Languid, loose, and free—those were the melodies of Jerry Garcia. Whether he was spinning psychedelic rhythms for the Grateful Dead or churning out understated arrangements with any of his various side projects, Garcia’s talents as a songwriter, guitaris, and vocalist could teach us all a little bit about the freedom found in the jam—that space where listeners and artists alike can let go, surrendering to the grooves that guide them.
These free-form jams can start with any melody, at least if we’re considering Garcia’s breadth of bluegrass, folk, jazz, and reggae-influenced rock tunes. Even a 1927 American standard: Irving Berlin’s “Russian Lullaby,” became one of Garcia’s classic covers. First appearing on his second solo LP, Garcia (1974), “Russian Lullaby” would go on to become a Garcia crowd-favorite, taking on novel forms at each of its live performances.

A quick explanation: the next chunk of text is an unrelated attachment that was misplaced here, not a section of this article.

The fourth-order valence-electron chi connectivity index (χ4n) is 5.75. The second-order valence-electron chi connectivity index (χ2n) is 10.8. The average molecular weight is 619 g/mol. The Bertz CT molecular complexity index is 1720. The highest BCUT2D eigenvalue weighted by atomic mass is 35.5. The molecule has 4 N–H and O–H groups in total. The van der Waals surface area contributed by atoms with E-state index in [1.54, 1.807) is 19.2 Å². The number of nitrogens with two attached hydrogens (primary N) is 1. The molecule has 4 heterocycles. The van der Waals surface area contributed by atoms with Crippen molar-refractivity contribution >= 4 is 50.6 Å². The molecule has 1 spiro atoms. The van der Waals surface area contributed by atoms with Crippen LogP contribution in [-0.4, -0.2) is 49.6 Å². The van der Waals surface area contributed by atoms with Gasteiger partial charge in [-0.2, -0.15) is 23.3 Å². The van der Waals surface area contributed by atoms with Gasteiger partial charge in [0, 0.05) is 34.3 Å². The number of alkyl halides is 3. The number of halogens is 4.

Here at Paste, we have original footage of Jerry Garcia and his band delivering an especially memorable 1977 rendition of “Russian Lullaby” at Convention Hall in Asbury Park, New Jersey. With John Kahn on bass, Keith Godchaux on keys, and Ron Tutt on drums, the Jerry Garcia Band found a smooth ebb and flow, allowing Garcia to effectively weave through solo after solo over the course of this 15-minute improvisation.
Watch the live take below, and melt to the warm magic of Garcia’s “Russian Lullaby” for yourself, 41 years later.